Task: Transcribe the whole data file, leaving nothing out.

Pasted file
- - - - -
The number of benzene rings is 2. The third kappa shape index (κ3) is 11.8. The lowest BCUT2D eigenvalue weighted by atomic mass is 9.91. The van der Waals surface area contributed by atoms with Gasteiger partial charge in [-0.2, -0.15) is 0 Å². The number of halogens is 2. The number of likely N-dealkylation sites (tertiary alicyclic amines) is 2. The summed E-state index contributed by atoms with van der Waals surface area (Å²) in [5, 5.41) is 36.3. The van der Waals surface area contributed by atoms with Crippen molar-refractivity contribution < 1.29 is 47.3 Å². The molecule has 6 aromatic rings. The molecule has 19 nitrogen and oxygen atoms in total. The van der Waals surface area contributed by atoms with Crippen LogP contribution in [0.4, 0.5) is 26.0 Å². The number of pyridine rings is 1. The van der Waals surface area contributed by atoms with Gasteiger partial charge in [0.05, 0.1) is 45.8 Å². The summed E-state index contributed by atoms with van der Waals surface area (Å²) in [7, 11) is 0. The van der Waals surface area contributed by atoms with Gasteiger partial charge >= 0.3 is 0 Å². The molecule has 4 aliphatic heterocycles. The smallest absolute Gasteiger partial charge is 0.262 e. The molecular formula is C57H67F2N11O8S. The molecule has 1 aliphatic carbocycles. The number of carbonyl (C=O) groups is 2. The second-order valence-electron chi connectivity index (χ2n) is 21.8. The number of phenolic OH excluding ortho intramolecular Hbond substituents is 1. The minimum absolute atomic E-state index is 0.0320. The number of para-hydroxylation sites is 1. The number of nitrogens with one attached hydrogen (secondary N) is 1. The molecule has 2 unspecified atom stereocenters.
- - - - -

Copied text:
The number of benzene rings is 2. The third kappa shape index (κ3) is 11.8. The lowest BCUT2D eigenvalue weighted by atomic mass is 9.91. The van der Waals surface area contributed by atoms with Gasteiger partial charge in [-0.2, -0.15) is 0 Å². The number of halogens is 2. The number of likely N-dealkylation sites (tertiary alicyclic amines) is 2. The summed E-state index contributed by atoms with van der Waals surface area (Å²) in [5, 5.41) is 36.3. The van der Waals surface area contributed by atoms with Crippen molar-refractivity contribution < 1.29 is 47.3 Å². The molecule has 6 aromatic rings. The molecule has 19 nitrogen and oxygen atoms in total. The van der Waals surface area contributed by atoms with Crippen LogP contribution in [0.4, 0.5) is 26.0 Å². The number of pyridine rings is 1. The van der Waals surface area contributed by atoms with Gasteiger partial charge in [0.05, 0.1) is 45.8 Å². The summed E-state index contributed by atoms with van der Waals surface area (Å²) in [7, 11) is 0. The van der Waals surface area contributed by atoms with Gasteiger partial charge >= 0.3 is 0 Å². The molecule has 4 aliphatic heterocycles. The smallest absolute Gasteiger partial charge is 0.262 e. The molecular formula is C57H67F2N11O8S. The molecule has 1 aliphatic carbocycles. The number of carbonyl (C=O) groups is 2. The second-order valence-electron chi connectivity index (χ2n) is 21.8. The number of phenolic OH excluding ortho intramolecular Hbond substituents is 1. The minimum absolute atomic E-state index is 0.0320. The number of para-hydroxylation sites is 1. The number of nitrogens with one attached hydrogen (secondary N) is 1. The molecule has 2 unspecified atom stereocenters.